Some weekend miscellaneous thoughts

Some weekend miscellaneous thoughts December 3, 2011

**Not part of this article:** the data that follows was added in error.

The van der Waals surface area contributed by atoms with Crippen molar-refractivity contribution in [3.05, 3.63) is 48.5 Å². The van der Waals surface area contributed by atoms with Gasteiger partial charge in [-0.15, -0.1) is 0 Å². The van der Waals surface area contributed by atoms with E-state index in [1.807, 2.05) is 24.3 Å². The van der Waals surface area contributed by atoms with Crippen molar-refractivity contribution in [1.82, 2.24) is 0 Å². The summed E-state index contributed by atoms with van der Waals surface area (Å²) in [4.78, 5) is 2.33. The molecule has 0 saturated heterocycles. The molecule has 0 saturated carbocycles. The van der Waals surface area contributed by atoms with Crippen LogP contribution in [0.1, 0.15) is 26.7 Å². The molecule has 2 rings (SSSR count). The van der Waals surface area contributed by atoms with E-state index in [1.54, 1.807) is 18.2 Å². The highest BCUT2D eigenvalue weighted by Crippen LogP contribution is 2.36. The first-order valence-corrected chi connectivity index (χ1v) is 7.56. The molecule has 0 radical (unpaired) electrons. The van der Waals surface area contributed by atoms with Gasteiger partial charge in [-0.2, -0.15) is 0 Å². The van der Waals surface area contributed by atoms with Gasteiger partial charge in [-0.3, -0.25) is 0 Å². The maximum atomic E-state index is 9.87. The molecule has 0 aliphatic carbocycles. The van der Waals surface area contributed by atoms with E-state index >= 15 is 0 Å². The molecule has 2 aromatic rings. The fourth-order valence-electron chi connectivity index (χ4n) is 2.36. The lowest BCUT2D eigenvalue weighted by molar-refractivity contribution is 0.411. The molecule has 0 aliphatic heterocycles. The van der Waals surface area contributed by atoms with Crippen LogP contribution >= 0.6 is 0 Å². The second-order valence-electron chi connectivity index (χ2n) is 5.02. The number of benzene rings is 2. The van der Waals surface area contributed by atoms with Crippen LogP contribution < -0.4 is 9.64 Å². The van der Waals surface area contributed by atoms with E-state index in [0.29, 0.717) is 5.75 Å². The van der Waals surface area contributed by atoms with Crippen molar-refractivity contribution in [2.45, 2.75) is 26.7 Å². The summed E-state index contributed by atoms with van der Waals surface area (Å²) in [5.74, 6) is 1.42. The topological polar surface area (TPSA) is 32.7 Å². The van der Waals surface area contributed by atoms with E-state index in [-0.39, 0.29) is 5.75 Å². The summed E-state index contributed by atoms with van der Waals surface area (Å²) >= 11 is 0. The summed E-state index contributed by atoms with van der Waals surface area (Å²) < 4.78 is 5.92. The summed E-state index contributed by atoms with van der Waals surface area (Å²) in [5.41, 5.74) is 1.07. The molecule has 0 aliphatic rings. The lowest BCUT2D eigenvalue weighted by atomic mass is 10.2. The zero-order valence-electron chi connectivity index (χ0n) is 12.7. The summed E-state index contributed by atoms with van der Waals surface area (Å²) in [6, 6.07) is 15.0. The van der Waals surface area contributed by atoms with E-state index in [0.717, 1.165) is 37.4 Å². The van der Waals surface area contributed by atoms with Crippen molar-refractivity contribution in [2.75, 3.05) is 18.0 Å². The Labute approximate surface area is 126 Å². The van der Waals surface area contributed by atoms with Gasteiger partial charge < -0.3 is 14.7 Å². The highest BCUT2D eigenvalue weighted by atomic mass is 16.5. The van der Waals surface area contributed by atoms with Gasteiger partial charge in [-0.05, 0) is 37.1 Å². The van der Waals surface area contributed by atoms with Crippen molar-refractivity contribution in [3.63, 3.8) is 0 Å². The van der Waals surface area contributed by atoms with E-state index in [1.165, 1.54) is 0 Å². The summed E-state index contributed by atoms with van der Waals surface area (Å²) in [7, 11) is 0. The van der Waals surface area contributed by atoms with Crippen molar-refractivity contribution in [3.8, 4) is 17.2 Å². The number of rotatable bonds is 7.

Yesterday I had a one-on-one lunch with sociologist Peter Berger.  He invited me to lunch with him to discuss Calvinism. We had a very good discussion for about 90 minutes. I’ve known of Berger’s work in sociology of knowledge and secularization theory for many years and was delighted to meet him and talk with him. He feels as I do about Calvinism (at least five point Calvinism). He’s Lutheran and, by his own admission, somewhat liberal theologically. I did my best to inform him about the social significance of the “young, restless, Reformed” movement among evangelicals–something he was not aware of (at least not thoroughly familiar with). I had the opportunity to ask him something I’ve long wondered about: Why give up the secularization thesis about modernity and its effects just because religion seems to be making a come back? My own view is that much of the religious resurgence is quite compatible with secularity in that it does not seem really to affect people’s lives all that much.  For example, evangelicals experience divorce just as often as do non-Christians. Is there a “secular Christianity?” (I’m not talking here about Bonhoeffer’s meaning of that.) I think so.  Many churches that experience explosive growth seem not to inculcate the idea of costly grace (now I’m talking Bonhoeffer) in their adherents. The members seem to live pretty much like their non-Christian neighbors. My question is, is the giving up of the secularization thesis an example of bean counting? Are sociologists simply counting frequency of church attendance, etc.? Perhaps and perhaps not.  But as a theologian looking more deeply into issues of discipleship and belief, I’m not all that impressed with the alleged resurgence of religion in America.